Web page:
quasi
Posts:
11,254
Registered:
7/15/05


Re: Sequence limit
Posted:
Nov 9, 2013 6:29 AM


quasi wrote: >quasi wrote: >>Bart Goddard wrote: >>>Paul wrote: >>>>Bart Goddard wrote: >>>>> Timothy Murphy wrote: >>>>> > >>>>> > It's clear that the upper limit is 1, >> >>Rephrased: >> >> "It's clear that >> >> lim_sup {sin(n)^(1/n)  n in N} = 1." > >In meant: > > "It's clear that lim sup of the sequence > > sin(n)^(1/n), n = 1,2,3, ... > > is equal to 1." > >>I agree  it's obvious, or at least elementary. >> >>The fact that the lim sup equals 1 can be easily shown without >>invoking the stronger, more advanced result that the actual >>limit exists and is equal to 1. >> >>>>> > since n pi mod Z will be distributed evenly in [0,1), >> >>Rephrased: >> >> "The set {(n*Pi) mod 1  n in N} is dense in (0,1)." >> >>>>> > and so will infinitely often be in the range (1/3,2/3). >> >>Yes, true. >> >>>>> I don't think this is true. >> >>I think you misunderstand Tim's claim. >> >>Tim wasn't claiming that the sequence >> >> sin(n)^(1/n), n = 1,2,3, ... >> >>has infinitely many elements in the interval (1/3,2/3). >> >>That would be false since the limit is 1. >> >>Rather, he was claiming that the sequence >> >> (n*Pi) mod 1, n = 1,2,3, ... >> >>has infinitely many elements in the interval (1/3,2/3). >> >>That claim is true, and, as an easy consequence, it follows >>that lim_sup sin(n)^(1/n)  n in N} = 1. > >I meant: > >lim sup of the sequence > > sin(n)^(1/n), n = 1,2,3, ... > >is equal to 1. > >>Thus, the lim sup is easy. >> >>By contrast, the limit is hard. >> >>>>>Sin(n) is probably distributed evenly, >> >>Yes, in the sense that the set >> >> {sin(n) : n in N} >> >>is dense in the interval (0,1). >> >>>>>but raising to (1/n) power is going to crowd things toward 0. >> >>No, it will crowd things toward 1. >> >>>> This sounds ambiguous to me. >>>> >>>> Do you mean that you don't think it's true that the >>>> upper limit is 1. >> >>We're way past that. >> >>In this thread, it's already been established that the limit is >>known to be equal to 1, so of course the lim sup is also 1. >> >>>or do you mean that you don't think it's true that it's clear >>>that the upper limit is 1? >>> >>>Neither. >>> >>>Obviously the thing I don't think is true is the >>>sentence to which I'm responding: >>> >>>That the values of sin n^(1/n) are evenly distributed. >> >>Tim never made that claim. >> >>>You could infer this by my comment about the (1/n) power >>>pushing things toward zero. >>> >>>It has already been proven that the limit is 1. >> >>Right, but Tim is focusing just on the lim sup, using only >>elementary reasoning. >> >>To me, his reasoning seems correct. >> >>But the argument can be made even simpler ... >> >>Let L = lim_sup {sin(n)^(1/n)  n in N}. > >I meant: > >Let L = lim sup of the sequence > > sin(n)^(1/n), n = 1,2,3, ... > >>We wish to show L = 1. >> >>It's clear that sin(n)^(1/n) < 1 for all n in N, hence L <= 1. >> >>lemma: >> >>For any two consecutive terms of the sequence >> >> sin(n), n = 1,2,3, ... >> >>at least one of them exceeds 2/5. >> >>Proof: >> >>Suppose n is a positive integer such that sin(n) <= 2/5. >> >>We will show that sin(n+1) > 2/5. >> >>Firstly, >> >> => sin(n) <= 2/5 >> >> => sin^2(n) <= 4/25 >> >> => cos^2(n) >= 21/25 >> >>Then >> >> sin^2(n + 1) >> >> = (sin(n)cos(1) + cos(n)sin(1))^2 >> >> = sin^2(n)cos^2(1) >> + cos^2(n)sin^2(1) >>  2sin(n)cos(n)sin(1)cos(1)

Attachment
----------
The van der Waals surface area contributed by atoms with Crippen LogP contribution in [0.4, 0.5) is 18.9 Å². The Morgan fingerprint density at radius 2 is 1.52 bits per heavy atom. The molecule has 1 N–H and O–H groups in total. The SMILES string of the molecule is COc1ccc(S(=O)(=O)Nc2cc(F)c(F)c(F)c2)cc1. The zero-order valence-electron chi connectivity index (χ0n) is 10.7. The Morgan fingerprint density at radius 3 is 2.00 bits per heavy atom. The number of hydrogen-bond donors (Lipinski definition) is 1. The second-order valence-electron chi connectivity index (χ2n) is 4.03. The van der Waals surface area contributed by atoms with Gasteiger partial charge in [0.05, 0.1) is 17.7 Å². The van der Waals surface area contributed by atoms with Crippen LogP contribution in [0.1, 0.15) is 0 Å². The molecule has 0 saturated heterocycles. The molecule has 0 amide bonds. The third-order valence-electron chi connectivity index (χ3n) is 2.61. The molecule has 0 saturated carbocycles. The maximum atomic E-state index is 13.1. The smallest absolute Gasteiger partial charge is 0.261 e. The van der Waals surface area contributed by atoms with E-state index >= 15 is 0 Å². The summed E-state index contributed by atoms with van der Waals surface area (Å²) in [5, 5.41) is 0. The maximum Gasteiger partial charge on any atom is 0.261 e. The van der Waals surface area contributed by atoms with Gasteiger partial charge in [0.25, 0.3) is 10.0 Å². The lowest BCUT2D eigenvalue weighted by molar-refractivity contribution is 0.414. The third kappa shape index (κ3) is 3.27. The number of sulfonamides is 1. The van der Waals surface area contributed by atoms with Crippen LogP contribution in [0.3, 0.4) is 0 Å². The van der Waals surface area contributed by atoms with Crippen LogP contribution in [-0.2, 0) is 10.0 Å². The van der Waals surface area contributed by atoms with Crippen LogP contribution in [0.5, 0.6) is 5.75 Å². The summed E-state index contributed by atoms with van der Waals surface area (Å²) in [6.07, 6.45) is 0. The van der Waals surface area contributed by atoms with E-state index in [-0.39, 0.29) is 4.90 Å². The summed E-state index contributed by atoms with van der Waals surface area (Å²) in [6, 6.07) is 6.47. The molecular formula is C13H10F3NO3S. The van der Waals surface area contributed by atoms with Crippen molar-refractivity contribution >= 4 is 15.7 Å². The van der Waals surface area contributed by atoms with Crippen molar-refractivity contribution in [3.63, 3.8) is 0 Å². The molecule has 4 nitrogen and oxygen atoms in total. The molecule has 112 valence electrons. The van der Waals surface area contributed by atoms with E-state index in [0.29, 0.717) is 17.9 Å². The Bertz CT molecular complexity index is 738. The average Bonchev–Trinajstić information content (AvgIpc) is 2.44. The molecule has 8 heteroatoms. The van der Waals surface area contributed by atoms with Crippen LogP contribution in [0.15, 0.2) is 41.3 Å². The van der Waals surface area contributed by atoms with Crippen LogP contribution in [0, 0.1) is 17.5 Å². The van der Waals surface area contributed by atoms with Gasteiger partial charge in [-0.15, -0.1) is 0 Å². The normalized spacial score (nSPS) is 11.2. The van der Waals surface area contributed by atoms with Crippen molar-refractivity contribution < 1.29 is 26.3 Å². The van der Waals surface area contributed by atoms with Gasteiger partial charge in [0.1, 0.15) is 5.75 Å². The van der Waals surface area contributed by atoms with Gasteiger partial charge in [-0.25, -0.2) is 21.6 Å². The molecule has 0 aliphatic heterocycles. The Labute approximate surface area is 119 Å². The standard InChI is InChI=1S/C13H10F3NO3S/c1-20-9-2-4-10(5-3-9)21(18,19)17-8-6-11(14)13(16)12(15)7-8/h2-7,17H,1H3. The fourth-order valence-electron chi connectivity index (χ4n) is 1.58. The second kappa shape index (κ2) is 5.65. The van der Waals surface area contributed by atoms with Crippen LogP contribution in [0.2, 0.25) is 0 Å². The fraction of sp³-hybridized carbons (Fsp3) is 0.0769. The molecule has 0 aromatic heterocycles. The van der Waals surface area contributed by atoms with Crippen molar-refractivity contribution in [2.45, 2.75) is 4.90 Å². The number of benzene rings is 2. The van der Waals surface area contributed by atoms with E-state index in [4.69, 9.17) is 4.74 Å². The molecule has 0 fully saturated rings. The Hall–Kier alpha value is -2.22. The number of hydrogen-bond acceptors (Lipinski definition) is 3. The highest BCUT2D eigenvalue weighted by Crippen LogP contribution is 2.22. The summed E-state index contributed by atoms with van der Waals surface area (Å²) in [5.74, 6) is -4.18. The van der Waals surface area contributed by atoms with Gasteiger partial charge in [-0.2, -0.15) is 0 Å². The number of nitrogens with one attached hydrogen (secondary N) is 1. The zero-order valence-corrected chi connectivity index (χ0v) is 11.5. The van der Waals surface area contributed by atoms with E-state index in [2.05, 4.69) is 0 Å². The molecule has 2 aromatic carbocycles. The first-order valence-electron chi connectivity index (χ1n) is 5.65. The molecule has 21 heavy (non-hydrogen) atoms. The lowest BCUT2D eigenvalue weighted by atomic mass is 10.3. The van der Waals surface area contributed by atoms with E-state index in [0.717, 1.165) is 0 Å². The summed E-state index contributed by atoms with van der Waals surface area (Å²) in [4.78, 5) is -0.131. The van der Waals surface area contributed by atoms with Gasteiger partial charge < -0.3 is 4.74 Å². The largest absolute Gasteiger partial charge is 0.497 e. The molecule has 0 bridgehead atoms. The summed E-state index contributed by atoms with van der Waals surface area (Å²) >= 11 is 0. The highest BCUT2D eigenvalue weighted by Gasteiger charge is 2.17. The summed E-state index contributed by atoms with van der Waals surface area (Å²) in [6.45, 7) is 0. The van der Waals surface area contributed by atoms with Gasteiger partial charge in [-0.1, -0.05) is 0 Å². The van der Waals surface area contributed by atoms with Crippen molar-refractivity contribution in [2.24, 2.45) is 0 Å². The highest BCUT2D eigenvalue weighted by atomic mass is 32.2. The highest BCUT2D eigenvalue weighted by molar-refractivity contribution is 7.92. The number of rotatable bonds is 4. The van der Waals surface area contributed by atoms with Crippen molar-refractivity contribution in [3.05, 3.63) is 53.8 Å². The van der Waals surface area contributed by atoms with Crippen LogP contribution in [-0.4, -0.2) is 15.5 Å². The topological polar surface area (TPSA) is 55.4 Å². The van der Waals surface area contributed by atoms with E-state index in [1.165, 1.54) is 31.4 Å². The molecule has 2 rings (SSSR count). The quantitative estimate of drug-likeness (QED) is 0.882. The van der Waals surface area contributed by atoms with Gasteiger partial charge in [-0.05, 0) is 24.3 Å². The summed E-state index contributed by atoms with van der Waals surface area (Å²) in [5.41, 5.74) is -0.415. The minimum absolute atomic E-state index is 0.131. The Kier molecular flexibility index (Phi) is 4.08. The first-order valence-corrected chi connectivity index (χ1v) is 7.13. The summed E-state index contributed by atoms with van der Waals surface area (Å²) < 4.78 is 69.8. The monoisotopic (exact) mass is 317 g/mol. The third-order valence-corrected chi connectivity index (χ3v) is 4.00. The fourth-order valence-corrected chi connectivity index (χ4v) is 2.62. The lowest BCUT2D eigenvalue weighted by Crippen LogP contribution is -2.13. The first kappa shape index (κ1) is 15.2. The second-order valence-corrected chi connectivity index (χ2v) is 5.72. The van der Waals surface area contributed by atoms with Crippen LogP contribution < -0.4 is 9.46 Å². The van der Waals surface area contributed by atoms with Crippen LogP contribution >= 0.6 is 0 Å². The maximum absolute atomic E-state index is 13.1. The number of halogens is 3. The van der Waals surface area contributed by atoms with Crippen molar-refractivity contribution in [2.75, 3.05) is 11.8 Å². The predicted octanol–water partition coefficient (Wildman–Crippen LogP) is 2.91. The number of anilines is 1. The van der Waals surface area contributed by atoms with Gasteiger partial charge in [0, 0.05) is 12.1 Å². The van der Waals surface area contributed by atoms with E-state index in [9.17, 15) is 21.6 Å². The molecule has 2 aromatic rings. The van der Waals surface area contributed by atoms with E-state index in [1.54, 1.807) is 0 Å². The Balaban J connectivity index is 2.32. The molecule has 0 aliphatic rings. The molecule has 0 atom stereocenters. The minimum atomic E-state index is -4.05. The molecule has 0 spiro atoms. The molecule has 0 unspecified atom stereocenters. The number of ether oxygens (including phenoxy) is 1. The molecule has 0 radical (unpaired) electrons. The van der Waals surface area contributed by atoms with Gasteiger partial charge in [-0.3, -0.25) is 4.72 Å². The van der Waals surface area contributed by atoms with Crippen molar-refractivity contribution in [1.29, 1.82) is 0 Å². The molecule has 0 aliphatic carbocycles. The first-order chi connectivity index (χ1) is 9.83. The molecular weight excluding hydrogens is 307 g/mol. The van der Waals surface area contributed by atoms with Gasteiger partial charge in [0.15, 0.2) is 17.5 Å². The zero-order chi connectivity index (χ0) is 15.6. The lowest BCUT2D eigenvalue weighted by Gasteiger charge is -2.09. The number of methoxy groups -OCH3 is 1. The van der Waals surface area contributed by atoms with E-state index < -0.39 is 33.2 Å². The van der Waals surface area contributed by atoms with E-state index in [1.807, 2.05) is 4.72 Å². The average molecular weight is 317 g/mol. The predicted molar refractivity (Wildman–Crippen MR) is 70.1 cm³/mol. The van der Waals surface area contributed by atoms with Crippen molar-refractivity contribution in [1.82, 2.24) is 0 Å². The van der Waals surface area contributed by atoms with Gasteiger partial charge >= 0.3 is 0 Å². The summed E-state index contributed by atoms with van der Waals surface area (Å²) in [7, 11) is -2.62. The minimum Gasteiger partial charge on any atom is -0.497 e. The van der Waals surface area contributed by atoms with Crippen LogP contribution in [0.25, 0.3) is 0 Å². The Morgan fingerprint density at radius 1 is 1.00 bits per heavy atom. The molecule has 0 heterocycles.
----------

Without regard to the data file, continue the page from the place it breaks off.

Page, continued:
Of course that last line above should be
+ 2sin(n)cos(n)sin(1)cos(1)
but that correction doesn't affect what follows.
>> > cos^2(n)sin^2(1)  2sin(n)cos(n)sin(1)cos(1) >> >> >= (21/25)sin^2(1)  2(2/5)(1)sin(1)cos(1) >> >> > 4/25 >> >>Hence sin(n+1) > 2/5, as was to be shown. >> >>It follows that >> >> (2/5)^(1/n) < sin(n)^(1/n) < 1 >> >>holds for infinitely many positive integers n. >> >>Since (2/5)^(1/n) > 1 as n > oo, it follows that L = 1.
quasi